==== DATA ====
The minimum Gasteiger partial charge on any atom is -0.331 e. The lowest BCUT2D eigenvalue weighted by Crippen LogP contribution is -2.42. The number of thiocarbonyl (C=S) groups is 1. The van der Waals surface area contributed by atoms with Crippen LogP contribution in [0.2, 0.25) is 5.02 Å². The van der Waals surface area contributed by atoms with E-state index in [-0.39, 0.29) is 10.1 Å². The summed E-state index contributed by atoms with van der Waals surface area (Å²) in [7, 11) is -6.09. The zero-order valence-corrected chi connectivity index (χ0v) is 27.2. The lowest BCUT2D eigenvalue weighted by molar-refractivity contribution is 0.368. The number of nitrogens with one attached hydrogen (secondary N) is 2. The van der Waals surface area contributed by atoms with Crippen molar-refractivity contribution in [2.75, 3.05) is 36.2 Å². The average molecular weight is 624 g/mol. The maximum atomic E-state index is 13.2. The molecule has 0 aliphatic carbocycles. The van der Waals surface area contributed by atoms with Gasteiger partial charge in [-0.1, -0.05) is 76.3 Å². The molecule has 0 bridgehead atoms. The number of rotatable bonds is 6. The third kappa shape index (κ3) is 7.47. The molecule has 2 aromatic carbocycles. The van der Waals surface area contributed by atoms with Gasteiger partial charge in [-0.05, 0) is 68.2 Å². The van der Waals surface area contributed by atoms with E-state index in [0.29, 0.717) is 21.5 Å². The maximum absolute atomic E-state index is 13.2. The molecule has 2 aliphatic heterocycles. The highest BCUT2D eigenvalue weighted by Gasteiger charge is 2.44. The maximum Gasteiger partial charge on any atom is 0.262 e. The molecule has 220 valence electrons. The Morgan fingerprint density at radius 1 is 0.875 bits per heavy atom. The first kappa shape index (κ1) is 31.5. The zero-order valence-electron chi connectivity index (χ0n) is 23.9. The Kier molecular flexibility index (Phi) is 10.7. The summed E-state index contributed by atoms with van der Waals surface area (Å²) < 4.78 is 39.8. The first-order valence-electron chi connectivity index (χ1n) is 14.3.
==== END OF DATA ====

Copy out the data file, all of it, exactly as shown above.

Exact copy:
The minimum Gasteiger partial charge on any atom is -0.331 e. The lowest BCUT2D eigenvalue weighted by Crippen LogP contribution is -2.42. The number of thiocarbonyl (C=S) groups is 1. The van der Waals surface area contributed by atoms with Crippen LogP contribution in [0.2, 0.25) is 5.02 Å². The van der Waals surface area contributed by atoms with E-state index in [-0.39, 0.29) is 10.1 Å². The summed E-state index contributed by atoms with van der Waals surface area (Å²) in [7, 11) is -6.09. The zero-order valence-corrected chi connectivity index (χ0v) is 27.2. The lowest BCUT2D eigenvalue weighted by molar-refractivity contribution is 0.368. The number of nitrogens with one attached hydrogen (secondary N) is 2. The van der Waals surface area contributed by atoms with Crippen molar-refractivity contribution in [2.75, 3.05) is 36.2 Å². The average molecular weight is 624 g/mol. The maximum atomic E-state index is 13.2. The molecule has 0 aliphatic carbocycles. The van der Waals surface area contributed by atoms with Gasteiger partial charge in [-0.1, -0.05) is 76.3 Å². The molecule has 0 bridgehead atoms. The number of rotatable bonds is 6. The third kappa shape index (κ3) is 7.47. The molecule has 2 aromatic carbocycles. The van der Waals surface area contributed by atoms with Gasteiger partial charge in [-0.05, 0) is 68.2 Å². The van der Waals surface area contributed by atoms with E-state index in [0.29, 0.717) is 21.5 Å². The maximum absolute atomic E-state index is 13.2. The molecule has 2 aliphatic heterocycles. The highest BCUT2D eigenvalue weighted by Gasteiger charge is 2.44. The maximum Gasteiger partial charge on any atom is 0.262 e. The molecule has 220 valence electrons. The Morgan fingerprint density at radius 1 is 0.875 bits per heavy atom. The first kappa shape index (κ1) is 31.5. The zero-order valence-electron chi connectivity index (χ0n) is 23.9. The Kier molecular flexibility index (Phi) is 10.7. The summed E-state index contributed by atoms with van der Waals surface area (Å²) < 4.78 is 39.8. The first-order valence-electron chi connectivity index (χ1n) is 14.3.